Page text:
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The Ability to Forget

james hörner

t he Ability to Forget is one of those books I've been trying to get through for months. I'll review it this month for sure, I'd say to myself, and then decide that I simply didn't have the energy or attention span at the moment to give over to Levine's stories. The Ability to Forget

But I love Norman Levine. His stories are harsh and insightful, burrowing to the core of his characters, presenting us with bleak and stressful moments of life. There is simplicity, too, though. As well, there is resolution and growth in his characters. It is this that makes Levine's writing so hard to pick up and even more difficult to put down.

Levine's literary philosophy would seem to be summed up by a character in "Tricks":

"Take things from life," Adolphe said. "Bad experience is better than no experience. Invent as little as possible. You are inventing the piece the way you use words and the way you are telling it. Wherever you go you will notice things.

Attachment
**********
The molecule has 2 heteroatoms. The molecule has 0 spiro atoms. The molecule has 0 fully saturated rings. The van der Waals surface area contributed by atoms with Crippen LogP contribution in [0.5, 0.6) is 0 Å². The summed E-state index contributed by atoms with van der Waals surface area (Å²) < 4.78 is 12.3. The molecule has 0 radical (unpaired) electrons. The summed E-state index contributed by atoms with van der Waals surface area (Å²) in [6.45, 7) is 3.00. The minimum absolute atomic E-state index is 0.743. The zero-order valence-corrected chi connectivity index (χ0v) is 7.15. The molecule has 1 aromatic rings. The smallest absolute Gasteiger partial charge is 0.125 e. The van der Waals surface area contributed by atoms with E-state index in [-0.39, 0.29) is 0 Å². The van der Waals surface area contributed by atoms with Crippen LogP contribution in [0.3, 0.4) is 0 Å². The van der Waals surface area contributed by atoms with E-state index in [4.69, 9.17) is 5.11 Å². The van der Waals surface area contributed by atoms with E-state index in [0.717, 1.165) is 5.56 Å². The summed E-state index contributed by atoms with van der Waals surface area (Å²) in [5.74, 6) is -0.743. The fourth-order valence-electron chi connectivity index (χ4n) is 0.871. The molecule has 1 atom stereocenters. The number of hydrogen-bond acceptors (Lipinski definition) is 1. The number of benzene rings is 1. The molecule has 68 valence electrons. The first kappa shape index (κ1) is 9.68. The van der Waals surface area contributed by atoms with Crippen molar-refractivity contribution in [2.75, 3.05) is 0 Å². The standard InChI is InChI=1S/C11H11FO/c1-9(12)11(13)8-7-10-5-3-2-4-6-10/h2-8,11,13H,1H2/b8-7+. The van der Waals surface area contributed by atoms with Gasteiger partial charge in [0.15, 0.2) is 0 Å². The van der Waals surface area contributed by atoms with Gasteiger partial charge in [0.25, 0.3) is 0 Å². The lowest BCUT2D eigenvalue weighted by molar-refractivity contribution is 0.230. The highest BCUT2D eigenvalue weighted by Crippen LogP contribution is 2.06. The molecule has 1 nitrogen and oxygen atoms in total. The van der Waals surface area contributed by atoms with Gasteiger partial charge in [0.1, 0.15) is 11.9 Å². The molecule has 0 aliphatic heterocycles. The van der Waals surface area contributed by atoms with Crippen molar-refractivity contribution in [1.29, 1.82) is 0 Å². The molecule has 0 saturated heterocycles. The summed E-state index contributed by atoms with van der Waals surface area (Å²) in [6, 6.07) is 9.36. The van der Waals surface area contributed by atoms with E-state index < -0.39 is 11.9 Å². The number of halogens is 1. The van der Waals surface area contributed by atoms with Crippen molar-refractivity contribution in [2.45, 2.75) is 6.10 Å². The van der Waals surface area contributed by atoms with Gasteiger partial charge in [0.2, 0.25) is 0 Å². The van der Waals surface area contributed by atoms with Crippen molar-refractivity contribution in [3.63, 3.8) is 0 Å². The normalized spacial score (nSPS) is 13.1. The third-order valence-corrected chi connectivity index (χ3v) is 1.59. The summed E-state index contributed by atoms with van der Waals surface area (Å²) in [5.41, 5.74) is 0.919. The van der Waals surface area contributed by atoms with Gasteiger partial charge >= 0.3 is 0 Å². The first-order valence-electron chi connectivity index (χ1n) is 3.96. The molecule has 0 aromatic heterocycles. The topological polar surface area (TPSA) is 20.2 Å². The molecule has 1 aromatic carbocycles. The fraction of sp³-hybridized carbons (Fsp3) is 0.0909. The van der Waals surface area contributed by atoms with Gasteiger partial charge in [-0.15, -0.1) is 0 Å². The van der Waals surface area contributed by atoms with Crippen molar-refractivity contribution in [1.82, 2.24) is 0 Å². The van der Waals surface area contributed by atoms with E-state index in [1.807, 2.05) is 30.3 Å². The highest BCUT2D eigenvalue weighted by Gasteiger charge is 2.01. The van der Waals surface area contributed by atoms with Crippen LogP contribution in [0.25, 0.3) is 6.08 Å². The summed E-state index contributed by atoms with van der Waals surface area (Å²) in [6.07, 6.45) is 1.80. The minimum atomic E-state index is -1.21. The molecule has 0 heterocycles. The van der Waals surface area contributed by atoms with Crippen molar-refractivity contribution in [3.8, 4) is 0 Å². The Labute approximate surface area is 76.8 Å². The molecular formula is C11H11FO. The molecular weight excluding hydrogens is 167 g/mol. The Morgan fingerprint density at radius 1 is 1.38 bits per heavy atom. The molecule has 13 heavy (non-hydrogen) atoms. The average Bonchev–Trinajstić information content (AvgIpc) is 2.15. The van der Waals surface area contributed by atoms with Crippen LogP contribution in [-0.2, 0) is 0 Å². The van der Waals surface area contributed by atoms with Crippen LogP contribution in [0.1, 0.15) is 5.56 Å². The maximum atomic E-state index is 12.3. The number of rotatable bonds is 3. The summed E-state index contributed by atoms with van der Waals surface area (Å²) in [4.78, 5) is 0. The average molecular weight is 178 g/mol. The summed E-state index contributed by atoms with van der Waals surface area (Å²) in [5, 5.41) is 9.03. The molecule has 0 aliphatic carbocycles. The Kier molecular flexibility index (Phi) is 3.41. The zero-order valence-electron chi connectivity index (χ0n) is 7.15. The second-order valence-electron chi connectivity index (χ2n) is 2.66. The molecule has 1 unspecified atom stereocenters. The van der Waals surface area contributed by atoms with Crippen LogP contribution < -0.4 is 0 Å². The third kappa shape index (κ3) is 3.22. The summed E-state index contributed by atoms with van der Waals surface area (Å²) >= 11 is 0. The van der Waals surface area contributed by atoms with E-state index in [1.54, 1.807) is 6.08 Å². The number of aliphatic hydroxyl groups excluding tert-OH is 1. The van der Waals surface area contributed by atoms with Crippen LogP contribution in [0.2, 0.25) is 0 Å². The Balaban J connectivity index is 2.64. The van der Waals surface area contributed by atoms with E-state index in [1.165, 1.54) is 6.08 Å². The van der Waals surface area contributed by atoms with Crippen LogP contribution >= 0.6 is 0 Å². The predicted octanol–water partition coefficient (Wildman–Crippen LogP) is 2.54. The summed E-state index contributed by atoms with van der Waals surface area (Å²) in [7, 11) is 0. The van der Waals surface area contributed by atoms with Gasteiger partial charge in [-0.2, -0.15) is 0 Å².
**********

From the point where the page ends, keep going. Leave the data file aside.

These stories, as the title suggests, have a great deal to do with memory. This book feels as though it is more about Levine's memories, an attempt to fill stories with the stuff of life before he disappears as his characters always seem to. The feeling I have is that these stories are closer to the 'real' Norman Levine than his early work.

As always, his writing is brilliant and filled with detail. Sometimes, though, I find this detail a little overwhelming. It is as though the sheer volume of interconnections between memories becomes too much. The narrative fragments, fractures, and disintegrates before it dissolves completely. The book as a whole, however, resolves these feelings. I'm left with an appreciation and understanding of Levine's world, hoping that I may also one day have as much experience to reflect on, and do it so beautifully.

published by Key Porter Books
ISBN 0-88619-415-6

james hörner edits canadian content.

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